Lifestyle factors greatly influence your chance of becoming pregnant and having an uncomplicated pregnancy and delivery. Following these guidelines will increase the likelihood that you will conceive, and maximize your chances for success if a more complex treatment like In Vitro Fertilization (IVF) is needed.


Smoking can have a huge impact on your ability to become pregnant and carry your baby to term. If either partner smokes, you decrease your chance of getting pregnant by 50%, and increase your chances of having a miscarriage. Second-hand smoke causes a similar reduction in the chance of pregnancy and decreases ovarian reserve. It is recommended that both partners stop smoking before starting fertility treatments.


Limiting your caffeine intake is another important step to take before trying to become pregnant. Before or during an IVF cycle, you should not have more than one cup of decaf coffee or tea (5 mg or less). Chocolate (approximately 20 mg of caffeine per serving) and sodas (about 80 mg) should also be avoided. Since caffeine has been associated with miscarriage, you should continue to avoid it throughout your pregnancy.


During an IVF cycle, you and your partner should avoid alcohol, which has been shown to decrease the pregnancy rate (Hakim, 1998, Rossi, 2009) and possibly increase the rate of miscarriage (Klonoff-Cohen, 2003).

Exercise & Fertility

Moderate exercise (e.g. a brisk walk) for 30 minutes most days has been shown to increase both male (Vaamonte, 2012) and female fertility (Wise, 2012). While moderate exercise is recommended, two studies suggest that women who exercise vigorously more than 3-5 times per week may experience reduced fertility (Morris, 2006, Wise, 2012). It is possible that the stress on the body of the vigorous exercise combined with the stress of infertility may produce an adverse effect.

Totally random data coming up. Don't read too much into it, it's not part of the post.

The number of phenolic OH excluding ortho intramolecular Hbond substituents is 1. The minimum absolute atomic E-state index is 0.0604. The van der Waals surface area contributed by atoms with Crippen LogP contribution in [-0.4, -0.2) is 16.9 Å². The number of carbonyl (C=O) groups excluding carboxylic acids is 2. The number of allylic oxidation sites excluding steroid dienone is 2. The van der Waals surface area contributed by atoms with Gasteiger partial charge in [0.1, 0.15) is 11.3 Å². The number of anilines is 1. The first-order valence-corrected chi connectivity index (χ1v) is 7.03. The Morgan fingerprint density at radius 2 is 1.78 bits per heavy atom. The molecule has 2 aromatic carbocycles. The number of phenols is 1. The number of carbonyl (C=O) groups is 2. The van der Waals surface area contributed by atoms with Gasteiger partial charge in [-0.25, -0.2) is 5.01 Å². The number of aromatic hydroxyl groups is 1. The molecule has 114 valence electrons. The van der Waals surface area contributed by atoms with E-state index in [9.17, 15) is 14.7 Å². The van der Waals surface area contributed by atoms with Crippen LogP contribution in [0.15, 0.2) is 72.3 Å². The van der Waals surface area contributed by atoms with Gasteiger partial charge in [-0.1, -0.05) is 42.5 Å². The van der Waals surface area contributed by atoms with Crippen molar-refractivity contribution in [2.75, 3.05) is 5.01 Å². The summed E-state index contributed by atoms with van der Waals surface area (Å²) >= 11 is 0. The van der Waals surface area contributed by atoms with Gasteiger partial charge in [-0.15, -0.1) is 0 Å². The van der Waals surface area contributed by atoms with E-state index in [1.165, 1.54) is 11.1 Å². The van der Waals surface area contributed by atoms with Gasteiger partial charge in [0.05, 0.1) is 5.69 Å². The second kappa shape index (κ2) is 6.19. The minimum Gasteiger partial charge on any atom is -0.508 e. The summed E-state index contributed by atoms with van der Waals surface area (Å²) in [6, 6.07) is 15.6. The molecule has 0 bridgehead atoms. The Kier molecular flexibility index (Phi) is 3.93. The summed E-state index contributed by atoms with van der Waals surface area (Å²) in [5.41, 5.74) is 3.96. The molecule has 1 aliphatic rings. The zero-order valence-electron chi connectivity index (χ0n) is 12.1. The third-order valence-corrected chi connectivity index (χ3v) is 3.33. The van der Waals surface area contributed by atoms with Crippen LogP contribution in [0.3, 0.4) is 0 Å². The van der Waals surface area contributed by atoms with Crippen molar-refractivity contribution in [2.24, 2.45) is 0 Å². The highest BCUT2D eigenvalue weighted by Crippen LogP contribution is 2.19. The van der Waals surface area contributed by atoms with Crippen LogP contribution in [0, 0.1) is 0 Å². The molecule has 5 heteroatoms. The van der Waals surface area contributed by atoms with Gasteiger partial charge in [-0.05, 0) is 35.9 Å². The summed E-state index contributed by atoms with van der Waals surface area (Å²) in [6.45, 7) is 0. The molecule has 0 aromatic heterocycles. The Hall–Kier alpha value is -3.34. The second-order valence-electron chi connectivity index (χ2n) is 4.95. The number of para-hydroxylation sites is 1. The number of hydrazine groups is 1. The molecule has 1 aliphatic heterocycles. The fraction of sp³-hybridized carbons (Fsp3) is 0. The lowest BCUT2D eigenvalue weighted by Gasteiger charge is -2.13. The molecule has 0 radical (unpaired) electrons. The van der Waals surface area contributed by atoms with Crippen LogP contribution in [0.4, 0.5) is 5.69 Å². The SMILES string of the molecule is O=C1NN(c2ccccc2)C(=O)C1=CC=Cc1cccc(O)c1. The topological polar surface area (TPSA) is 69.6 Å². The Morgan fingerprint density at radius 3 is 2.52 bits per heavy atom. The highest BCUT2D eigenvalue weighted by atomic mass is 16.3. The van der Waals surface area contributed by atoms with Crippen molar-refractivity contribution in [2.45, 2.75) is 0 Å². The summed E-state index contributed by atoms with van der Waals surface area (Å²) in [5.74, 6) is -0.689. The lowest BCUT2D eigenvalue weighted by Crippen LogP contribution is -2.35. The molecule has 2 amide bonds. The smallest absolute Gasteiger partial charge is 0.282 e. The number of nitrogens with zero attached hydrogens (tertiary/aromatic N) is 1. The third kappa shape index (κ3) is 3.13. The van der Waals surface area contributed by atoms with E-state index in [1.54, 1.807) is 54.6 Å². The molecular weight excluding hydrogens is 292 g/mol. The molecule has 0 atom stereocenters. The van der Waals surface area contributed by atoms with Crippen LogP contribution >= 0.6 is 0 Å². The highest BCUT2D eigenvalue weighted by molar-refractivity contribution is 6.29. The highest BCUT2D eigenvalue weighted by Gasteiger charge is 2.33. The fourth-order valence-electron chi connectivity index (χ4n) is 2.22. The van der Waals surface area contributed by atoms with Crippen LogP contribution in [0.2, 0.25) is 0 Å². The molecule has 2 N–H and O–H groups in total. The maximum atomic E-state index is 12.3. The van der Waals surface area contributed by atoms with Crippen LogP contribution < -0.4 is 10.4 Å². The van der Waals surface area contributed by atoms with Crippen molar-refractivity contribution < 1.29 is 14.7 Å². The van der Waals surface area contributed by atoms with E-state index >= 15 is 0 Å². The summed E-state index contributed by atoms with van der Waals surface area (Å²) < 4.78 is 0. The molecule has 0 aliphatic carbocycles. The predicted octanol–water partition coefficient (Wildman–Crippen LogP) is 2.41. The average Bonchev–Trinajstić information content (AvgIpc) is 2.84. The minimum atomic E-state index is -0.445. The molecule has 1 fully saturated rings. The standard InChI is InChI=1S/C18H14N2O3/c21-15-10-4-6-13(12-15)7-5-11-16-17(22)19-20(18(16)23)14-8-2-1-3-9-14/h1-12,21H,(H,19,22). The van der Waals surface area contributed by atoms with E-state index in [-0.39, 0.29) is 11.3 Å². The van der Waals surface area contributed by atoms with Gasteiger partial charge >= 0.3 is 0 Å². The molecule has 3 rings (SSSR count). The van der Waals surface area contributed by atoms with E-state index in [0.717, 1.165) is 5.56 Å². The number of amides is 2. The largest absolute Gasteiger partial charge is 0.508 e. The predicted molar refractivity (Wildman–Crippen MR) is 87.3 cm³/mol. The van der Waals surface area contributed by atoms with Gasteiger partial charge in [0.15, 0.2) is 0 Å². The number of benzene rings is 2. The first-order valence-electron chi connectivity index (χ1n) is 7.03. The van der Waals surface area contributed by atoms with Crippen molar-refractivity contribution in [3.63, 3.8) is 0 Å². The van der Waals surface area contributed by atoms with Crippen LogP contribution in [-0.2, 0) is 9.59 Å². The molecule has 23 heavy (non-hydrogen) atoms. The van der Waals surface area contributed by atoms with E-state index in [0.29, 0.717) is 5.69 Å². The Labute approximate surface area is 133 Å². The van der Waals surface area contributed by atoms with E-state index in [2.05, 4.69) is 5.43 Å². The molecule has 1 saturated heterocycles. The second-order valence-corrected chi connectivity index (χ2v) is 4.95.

Weight & Fertility

Obesity (BMI over 30) decreases a woman’s fertility, increases the chance of miscarriage and increases the chance of premature birth with all of its associated risks for the baby. The most prominent effect occurs when the BMI is over 35. Even with a successful birth, the odds of delivering before 32 weeks (quite premature) increase by 25% when the BMI is over 30. That risk doubles to 50% when the BMI is over 35. Such early delivery can lead to a marked increase in the chance of the newborn not surviving or having very significant health problems or permanent disabilities.

If your BMI is over 35, we generally recommend weight loss before attempting conception. A daily brisk walk plus 200 fewer calories each day can result in losing 30 pounds per year. Vigorous exercise does not appear to reduce fertility in obese women.

Adapted from Lifestyle and Fertility by Dr. David Meldrum at

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